The One and Only Ivan by Katherine Applegate
My rating ✰5✰
Picture and quote from Goodreads
Ivan is an easygoing gorilla. Living at the Exit 8 Big Top Mall and Video Arcade, he has grown accustomed to humans watching him through the glass walls of his domain. He rarely misses his life in the jungle. In fact, he hardly ever thinks about it at all.
Instead, Ivan thinks about TV shows he’s seen and about his friends Stella, an elderly elephant, and Bob, a stray dog. But mostly Ivan thinks about art and how to capture the taste of a mango or the sound of leaves with color and a well-placed line.
Then he meets Ruby, a baby elephant taken from her family, and she makes Ivan see their home—and his own art—through new eyes. When Ruby arrives, change comes with her, and it’s up to Ivan to make it a change for the better.
Katherine Applegate blends humor and poignancy to create Ivan’s unforgettable first-person narration in a story of friendship, art, and hope.
This book was so touching. I identified with Ivan far more than I would ever have expected. At one point, early in the story, he says, “Mostly I think about what is, not what could be. I’ve learned not to get my hopes up.” and “With enough time you can get used to almost anything.” While he is thinking about forgetting his life in the jungle and his family and what he could be doing if his whole family hadn’t been murdered, I’m thinking about what my life should be looking like right now. I do my best not to think about my late husband. I don’t hope. I don’t dream. I don’t expect any happiness, With enough time you can get used to anything. Since January, when Jason got sick, I’ve gotten used to surviving one minute to the next. I do what needs to be done to get through the day and that’s it. I don’t think about other possibilities, of what should or could be. I focus on what is. What I need to do today to keep my child alive, safe, and as happy as we can manage.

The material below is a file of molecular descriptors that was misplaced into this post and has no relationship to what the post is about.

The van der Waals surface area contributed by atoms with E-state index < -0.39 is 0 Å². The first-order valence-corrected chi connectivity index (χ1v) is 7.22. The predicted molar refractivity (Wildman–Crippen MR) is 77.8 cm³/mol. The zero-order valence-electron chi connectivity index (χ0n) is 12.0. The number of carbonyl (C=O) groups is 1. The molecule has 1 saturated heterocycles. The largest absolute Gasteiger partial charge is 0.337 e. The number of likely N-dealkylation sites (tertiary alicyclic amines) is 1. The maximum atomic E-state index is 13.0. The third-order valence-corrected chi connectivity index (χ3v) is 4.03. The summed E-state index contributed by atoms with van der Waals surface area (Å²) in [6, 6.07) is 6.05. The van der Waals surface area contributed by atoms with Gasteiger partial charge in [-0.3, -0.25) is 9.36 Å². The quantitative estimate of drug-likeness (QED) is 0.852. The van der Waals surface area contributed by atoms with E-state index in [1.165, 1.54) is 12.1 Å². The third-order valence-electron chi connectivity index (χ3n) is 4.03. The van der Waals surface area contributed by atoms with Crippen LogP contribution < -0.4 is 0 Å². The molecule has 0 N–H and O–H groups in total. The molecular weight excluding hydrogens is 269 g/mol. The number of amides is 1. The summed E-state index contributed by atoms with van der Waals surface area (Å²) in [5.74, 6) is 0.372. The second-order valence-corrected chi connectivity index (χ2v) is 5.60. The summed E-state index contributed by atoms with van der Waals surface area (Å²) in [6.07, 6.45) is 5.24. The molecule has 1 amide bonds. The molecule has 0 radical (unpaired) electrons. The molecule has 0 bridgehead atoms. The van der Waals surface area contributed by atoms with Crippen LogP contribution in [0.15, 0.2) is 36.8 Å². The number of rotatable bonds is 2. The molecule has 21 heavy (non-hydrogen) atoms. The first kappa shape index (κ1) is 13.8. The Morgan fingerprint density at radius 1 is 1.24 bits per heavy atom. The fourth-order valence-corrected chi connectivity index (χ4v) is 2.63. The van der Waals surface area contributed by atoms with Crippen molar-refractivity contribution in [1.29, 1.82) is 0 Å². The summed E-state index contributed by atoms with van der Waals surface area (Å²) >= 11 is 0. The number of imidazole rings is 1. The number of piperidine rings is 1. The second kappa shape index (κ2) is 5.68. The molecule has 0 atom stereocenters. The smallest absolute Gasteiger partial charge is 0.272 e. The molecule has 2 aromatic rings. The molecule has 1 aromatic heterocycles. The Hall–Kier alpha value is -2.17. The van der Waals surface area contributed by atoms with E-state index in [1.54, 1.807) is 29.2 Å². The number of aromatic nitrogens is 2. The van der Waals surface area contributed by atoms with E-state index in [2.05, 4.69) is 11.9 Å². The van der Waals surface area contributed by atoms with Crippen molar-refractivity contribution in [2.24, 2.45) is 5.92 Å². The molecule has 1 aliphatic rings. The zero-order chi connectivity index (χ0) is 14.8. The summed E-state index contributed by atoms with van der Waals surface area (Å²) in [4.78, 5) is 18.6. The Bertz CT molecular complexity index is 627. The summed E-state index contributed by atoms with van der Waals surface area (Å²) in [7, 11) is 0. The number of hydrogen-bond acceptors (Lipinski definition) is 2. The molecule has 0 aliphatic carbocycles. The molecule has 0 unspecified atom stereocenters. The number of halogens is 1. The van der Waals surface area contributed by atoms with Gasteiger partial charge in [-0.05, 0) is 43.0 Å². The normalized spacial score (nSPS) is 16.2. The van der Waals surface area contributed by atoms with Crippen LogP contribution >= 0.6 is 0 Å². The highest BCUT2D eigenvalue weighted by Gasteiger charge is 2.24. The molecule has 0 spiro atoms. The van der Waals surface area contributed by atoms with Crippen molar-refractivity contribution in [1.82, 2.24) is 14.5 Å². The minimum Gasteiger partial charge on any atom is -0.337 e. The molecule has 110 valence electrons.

He survives in his cage by not thinking of his past and so do I. He finds a way out of his trap by taking care of a youngster that needs him to and Pepper is the only thing keeping me going.
I was so grateful that both Ivan and Ruby escaped and were treated kindly and had others to be with them. The message of hope wound it’s way in to my grizzled old widow’s heart, even if it was just for a short while.
I can’t wait to share this story with Pepper when she’s a bit bigger and when our grief isn’t quite so fresh.